Agreed. It's why as a rule of thumb I leave them alone on padding and height, only setting widths as needed... and being ready for no two browsers to interpret the meaning of width the same way (typically allocating 5-10% room for growth)

  17. #17
    SitePoint Wizard DoubleDee's Avatar
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    Pardon the slow response. Battling the "Cold from Hell"!!


    Quote Originally Posted by deathshadow60 View Post
    As to the question at hand, as already stated there's problems with the "universal reset" because of what it does to form elements -- AND many of the larger resets out there aren't even resets, they're layout frameworks; see Meyer's massively bloated and pointless "reset reloaded"
    I will agree that I think Meyer's re-set is pointless. (Anyone who has a re-set on "Applets" should be ignored...)


    Which is why I use this:
    Code:
    /* null margins and padding to give good cross-browser baseline */
    html,body,address,blockquote,div,
    form,fieldset,caption,
    h1,h2,h3,h4,h5,h6,
    hr,ul,li,ol,ul,
    table,tr,td,th,p,img {
    	margin:0;
    	padding:0;
    }
    
    img,fieldset {
    	border:none;
    }
    Resetting just the elements that NEED to be reset, and doing so in less than a quarter of a K... Usually ends up less code than constantly having to say it on every one of those elements when I use them, and failing to use a reset usually just results in a layout that's broken somewhere on some browser...
    I tried your code above and it didn't break anything.

    Think I'll adopt it, since it is even simplier than my attempt of whittling down Meyer's re-set.



    Oh and Debs, you said using the reset didn't change your form element sizes? Did you notice they were different sizes in EVERY browser using the universal reset because, well... they are... massively so. (Opera in particular will give you the smallest of them as so far as they're concerned inputs are inline-block elements)
    Not sure I follow you.

    I ran my Home Page with the Universal Reset on and then off for FireFox, Safari, Opera, and Chrome.

    When I compared how any apparent internal padding looked on the same Input box, I saw no differences within a given browser with the Universal Reset "On" or "Off". Leading me to believe that the Universal Reset does NOT screw up the padding on Form Controls.

    Maybe I missed something, but that is what I saw.

    Nonetheless, I like your streamlined Reset, DeathShadow, and since it didn't break my Home Page, I plan to make it my NEW Reset!

    Thanks,


    Debbie

  18. #18
    SitePoint Wizard DoubleDee's Avatar
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    Off Topic:

    Quote Originally Posted by oddz View Post
    Fair enough but that hasn't stopped google, yahoo, facebook, twitter, new york times and countless other businesses regardless of poor code quality. In the end it all comes down marketing and how well you can sell it. It doesn't matter if your site is deathshadow60 approved or whatever. A great sales and marketing strategy surpasses code quality in terms audience any day. Just look at wordpress. Wordpress is a steaming pile of crap in terms of quality but easily the most popular blogging platform and I throw up a little in my mouth when I say this CMS around. It is hard to argue when thousands if not millions of sites run on wordpress.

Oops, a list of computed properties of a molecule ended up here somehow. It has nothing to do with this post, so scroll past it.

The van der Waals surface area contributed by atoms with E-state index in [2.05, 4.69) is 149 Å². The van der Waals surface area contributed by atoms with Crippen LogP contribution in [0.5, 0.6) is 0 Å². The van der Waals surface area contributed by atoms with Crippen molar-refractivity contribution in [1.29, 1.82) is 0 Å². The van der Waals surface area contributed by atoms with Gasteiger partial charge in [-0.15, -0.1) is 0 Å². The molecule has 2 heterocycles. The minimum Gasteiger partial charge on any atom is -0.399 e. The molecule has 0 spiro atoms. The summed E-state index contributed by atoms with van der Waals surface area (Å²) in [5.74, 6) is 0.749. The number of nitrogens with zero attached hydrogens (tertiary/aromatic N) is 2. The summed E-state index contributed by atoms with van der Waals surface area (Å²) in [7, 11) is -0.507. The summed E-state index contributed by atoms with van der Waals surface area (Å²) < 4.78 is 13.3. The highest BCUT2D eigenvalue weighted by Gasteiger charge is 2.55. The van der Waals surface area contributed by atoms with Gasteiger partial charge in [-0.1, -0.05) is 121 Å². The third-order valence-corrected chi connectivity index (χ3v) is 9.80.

I never said that "crap" didn't sell to the masses. I did say that it is important for me to code a website that would make the SitePoint Gurus proud!

    Do I take longer than I should? Maybe.

    But I am learning the *right* way to do things, and I am laying a foundation that will speed development and ease maintenance down the road. PLUS, I'll have the satisfaction of actually knowing what in the hell I am doing which is more than the SharePoint Developers that we are paying $125/hour at work...


    Debbie

  19. #19
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    try this quick demo:
    Code:
    <!DOCTYPE html PUBLIC "-//W3C//DTD XHTML 1.0 Strict//EN"
    "http://www.w3.org/TR/xhtml1/DTD/xhtml1-strict.dtd">
    <html
    	xmlns="http://www.w3.org/1999/xhtml"
    	lang="en"
    	xml:lang="en"
    ><head>
    
    <meta
    	http-equiv="Content-Type"
    	content="text/html; charset=utf-8"
    />
    
    <meta
    	http-equiv="Content-Language"
    	content="en"
    />
    
    <style type="text/css">
    * {
    	margin:0;
    	padding:0;
    }
    
    </style>
    
    <title>
    	input size test
    </title>
    
    </head><body>
    
    <form action="#" method="post">
    	<fieldset>
    		<legend>Test Inputs</legend>
    		<input type="text" /><br />
    		<select>
    			<option>Test 1</option>
    			<option>Test 1</option>
    			<option>Test 1</option>
    		</select><br />
    	</fieldset>
    </form>
    
    
    </body></html>
    and check the sizes across all browsers.

    Opera:
    Input: 160x22
    Select: 64x24

    FF:
    Input: 171x22
    Select: 69x22

    IE:
    Input: 151x19
    Select: 62x19

    Now delete the universal reset, and you get:

    Opera:
    Input: 162x24
    Select: 65x24

    FF:
    Input: 175x26
    Select: 75x24

    IE9:
    Input: 183x25
    Select: 69x22

    Radically different sizes in all browsers, but notice how much IE shrinks in size with the reset compared to without -- or even compared to Opera which USUALLY has them smallest with padding zero'd. It sucks either way, but it sucks more with the reset nabbing those form elements.

    Of course if your layout is designed to handle form elements changing size as much as 28% (19..26 on INPUT?) you might not notice that reset off FF is 28% larger than universal reset + IE.

  20. #20
    SitePoint Wizard DoubleDee's Avatar
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    DeathShadow,

    Good to know, but your numbers basically back up what I was saying earlier...

    Visually in the non-IE browsers, there isn't much of a jump - for a given browser - on Input Boxes that have the Global Reset "on" versus "off". (Just a few pixels.)

    If you include Selects and Internet Explorer, there is obviously a larger difference.

    Nonetheless, I have decided to adopt your CSS Reset, so that should take care of things.

    Thanks,


    Debbie

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    Thanks to everyone in here for the information posted, it helped me as well. I was still using the global reset thinking it was a smart thing haha Thanks again guys and gals